Christmas, Year Two as a Banking Analyst: By now, I'm incredibly proficient at my job. The hours are still rough, but I manage well. And those dreams of going to PE are growing closer to reality.
Just as I did a few years back when I was gunning for a summer job in banking, I start using my free time to prep for PE interviews. I've got some good deals under my belt and am looking for a shift in lifestyle. Just a little longer, I tell myself, and you'll say goodbye to banking and move onto the next track in The Path.
Christmas, Year One on the Buyside: After my first six months in, I find myself conflicted. My hours are better, for sure, but the role seems unsatisfying on some level. This is a time when many of my colleagues are thinking about business school. "It's a break, a two year vacation," is what they tell me. A very expensive break. The payoff might be worth it for some people, but I find that I'm not one of them.
I think back to how I felt during Christmas break of my Senior year. The freedom I felt back then, the sense of accomplishment combined with the complete lack of any real responsibility was truly unbelievable. When people tell me about their b-school dreams, all I can think is that they're trying to chase that feeling.
Christmas, Year Two on the Buyside: Four to five years out of school is when some major changes start taking place. Looking at friends and classmates of mine that graduated with me and entered finance, I see a wave of change. Some people continue down The Path, either bouncing around the buyside or heading off to business school. Others are radically shifting their careers.
I see people getting ready to join Fortune 500s, people tinkering with startups, some teachers, and some non-profiteers. At this point, I look back and find myself chuckling a bit at my old dreams and desires. Why was I so singularly focused when I was 20. How did I not understand that I would never have that kind of freedom again?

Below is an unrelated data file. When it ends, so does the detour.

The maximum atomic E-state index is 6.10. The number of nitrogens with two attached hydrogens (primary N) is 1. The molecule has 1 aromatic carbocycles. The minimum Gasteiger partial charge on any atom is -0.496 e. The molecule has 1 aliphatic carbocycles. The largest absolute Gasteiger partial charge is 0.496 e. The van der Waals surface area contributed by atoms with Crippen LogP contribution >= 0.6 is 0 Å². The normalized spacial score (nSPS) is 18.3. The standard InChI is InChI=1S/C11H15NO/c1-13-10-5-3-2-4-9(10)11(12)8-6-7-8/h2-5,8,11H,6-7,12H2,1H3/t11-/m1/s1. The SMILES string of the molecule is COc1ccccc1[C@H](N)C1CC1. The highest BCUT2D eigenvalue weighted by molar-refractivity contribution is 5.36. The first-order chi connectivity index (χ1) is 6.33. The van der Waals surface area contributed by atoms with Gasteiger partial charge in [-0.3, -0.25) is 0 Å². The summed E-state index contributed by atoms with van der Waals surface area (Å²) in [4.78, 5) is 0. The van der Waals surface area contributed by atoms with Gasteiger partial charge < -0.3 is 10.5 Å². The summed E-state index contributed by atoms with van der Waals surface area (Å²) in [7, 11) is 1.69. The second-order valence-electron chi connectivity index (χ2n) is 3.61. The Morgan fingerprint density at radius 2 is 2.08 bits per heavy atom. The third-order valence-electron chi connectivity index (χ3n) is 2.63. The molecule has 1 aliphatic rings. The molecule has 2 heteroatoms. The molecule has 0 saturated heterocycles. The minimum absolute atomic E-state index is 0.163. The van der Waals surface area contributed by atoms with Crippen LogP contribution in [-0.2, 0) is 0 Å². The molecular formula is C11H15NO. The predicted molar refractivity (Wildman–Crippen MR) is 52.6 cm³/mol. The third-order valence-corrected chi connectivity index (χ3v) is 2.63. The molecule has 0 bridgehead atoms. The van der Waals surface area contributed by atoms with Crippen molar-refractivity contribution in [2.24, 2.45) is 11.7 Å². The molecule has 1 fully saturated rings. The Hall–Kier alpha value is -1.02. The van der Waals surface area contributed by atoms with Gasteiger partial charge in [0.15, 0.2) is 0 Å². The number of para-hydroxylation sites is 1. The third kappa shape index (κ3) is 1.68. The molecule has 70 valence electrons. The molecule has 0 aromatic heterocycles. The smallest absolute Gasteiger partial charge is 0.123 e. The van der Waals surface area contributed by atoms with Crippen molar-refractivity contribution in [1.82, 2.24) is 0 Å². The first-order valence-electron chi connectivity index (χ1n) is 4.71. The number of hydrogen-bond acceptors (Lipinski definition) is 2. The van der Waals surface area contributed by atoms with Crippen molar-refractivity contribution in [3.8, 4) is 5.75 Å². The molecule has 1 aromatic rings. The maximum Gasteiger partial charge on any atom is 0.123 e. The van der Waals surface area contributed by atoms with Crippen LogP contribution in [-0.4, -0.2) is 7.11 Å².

At this point, I realize following a path doesn't lead anywhere. Sure, you might find good jobs and make decent money, but I don't think that's what we are all really searching for.
No, we are searching for the feeling of freedom we had when we were in college. That we had when we were younger. Knowing that this sort of freedom is slowly lost to the inexorable flow of time, we look to other outlets to replace it. Our viewpoints change. As a 20 year old with an interest in finance, you dream about The Path - banking-->PE/HF-->Business School-->Greatness.
After spending some time on The Path, you realize that it's not necessarily all it's cracked up to be. You appreciate the money you've made and the lessons you've learned, for sure, but you're ready to do something different. To make your own path, whatever that may be. And while there is inherent uncertainty in this sort of thing, there is potential for serious excitement in the unknown.
I'd love to hear what other junior finance professionals think. Are you somewhere on this track? If you're still in college, how do you think you'll feel when you get out?
I'm also hoping there are some more senior folks on here that might want to chime in. How have your desires changed over time? How have your goals shifted? More importantly, what made them shift?
On a lighter note, is anyone really excited for anything this Christmas? Getting anything fun? Would love to hear that as well.
Leave your thoughts in the comments.